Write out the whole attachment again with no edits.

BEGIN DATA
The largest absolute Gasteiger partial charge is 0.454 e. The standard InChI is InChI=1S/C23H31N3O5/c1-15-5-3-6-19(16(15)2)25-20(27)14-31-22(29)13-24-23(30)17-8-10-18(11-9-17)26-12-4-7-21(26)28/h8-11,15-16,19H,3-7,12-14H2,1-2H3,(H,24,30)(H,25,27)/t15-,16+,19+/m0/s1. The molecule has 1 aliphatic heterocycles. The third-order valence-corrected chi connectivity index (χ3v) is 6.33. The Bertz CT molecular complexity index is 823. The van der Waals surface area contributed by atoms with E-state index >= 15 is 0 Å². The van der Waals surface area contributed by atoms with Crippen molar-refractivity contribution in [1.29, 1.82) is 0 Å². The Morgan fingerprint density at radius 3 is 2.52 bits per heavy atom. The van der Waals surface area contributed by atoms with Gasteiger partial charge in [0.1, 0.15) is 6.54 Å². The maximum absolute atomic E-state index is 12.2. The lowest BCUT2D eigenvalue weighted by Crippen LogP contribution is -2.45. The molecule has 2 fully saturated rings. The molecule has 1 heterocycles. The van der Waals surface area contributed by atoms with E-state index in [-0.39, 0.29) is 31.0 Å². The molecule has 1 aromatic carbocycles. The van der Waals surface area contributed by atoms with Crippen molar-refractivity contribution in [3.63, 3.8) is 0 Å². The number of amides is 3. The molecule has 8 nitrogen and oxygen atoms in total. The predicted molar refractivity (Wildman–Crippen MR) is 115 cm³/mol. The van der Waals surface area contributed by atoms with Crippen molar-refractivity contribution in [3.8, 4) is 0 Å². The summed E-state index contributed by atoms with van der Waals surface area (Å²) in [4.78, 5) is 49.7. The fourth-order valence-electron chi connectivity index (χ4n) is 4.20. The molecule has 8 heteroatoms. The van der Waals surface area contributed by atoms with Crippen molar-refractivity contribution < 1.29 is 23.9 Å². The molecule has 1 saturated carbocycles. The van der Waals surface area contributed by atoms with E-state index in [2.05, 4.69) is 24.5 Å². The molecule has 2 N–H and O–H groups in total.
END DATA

The largest absolute Gasteiger partial charge is 0.454 e. The standard InChI is InChI=1S/C23H31N3O5/c1-15-5-3-6-19(16(15)2)25-20(27)14-31-22(29)13-24-23(30)17-8-10-18(11-9-17)26-12-4-7-21(26)28/h8-11,15-16,19H,3-7,12-14H2,1-2H3,(H,24,30)(H,25,27)/t15-,16+,19+/m0/s1. The molecule has 1 aliphatic heterocycles. The third-order valence-corrected chi connectivity index (χ3v) is 6.33. The Bertz CT molecular complexity index is 823. The van der Waals surface area contributed by atoms with E-state index >= 15 is 0 Å². The van der Waals surface area contributed by atoms with Crippen molar-refractivity contribution in [1.29, 1.82) is 0 Å². The Morgan fingerprint density at radius 3 is 2.52 bits per heavy atom. The van der Waals surface area contributed by atoms with Gasteiger partial charge in [0.1, 0.15) is 6.54 Å². The maximum absolute atomic E-state index is 12.2. The lowest BCUT2D eigenvalue weighted by Crippen LogP contribution is -2.45. The molecule has 2 fully saturated rings. The molecule has 1 heterocycles. The van der Waals surface area contributed by atoms with E-state index in [-0.39, 0.29) is 31.0 Å². The molecule has 1 aromatic carbocycles. The van der Waals surface area contributed by atoms with Crippen molar-refractivity contribution in [3.63, 3.8) is 0 Å². The number of amides is 3. The molecule has 8 nitrogen and oxygen atoms in total. The predicted molar refractivity (Wildman–Crippen MR) is 115 cm³/mol. The van der Waals surface area contributed by atoms with Crippen molar-refractivity contribution in [3.8, 4) is 0 Å². The summed E-state index contributed by atoms with van der Waals surface area (Å²) in [4.78, 5) is 49.7. The fourth-order valence-electron chi connectivity index (χ4n) is 4.20. The molecule has 8 heteroatoms. The van der Waals surface area contributed by atoms with Crippen molar-refractivity contribution < 1.29 is 23.9 Å². The molecule has 1 saturated carbocycles. The van der Waals surface area contributed by atoms with E-state index in [2.05, 4.69) is 24.5 Å². The molecule has 2 N–H and O–H groups in total.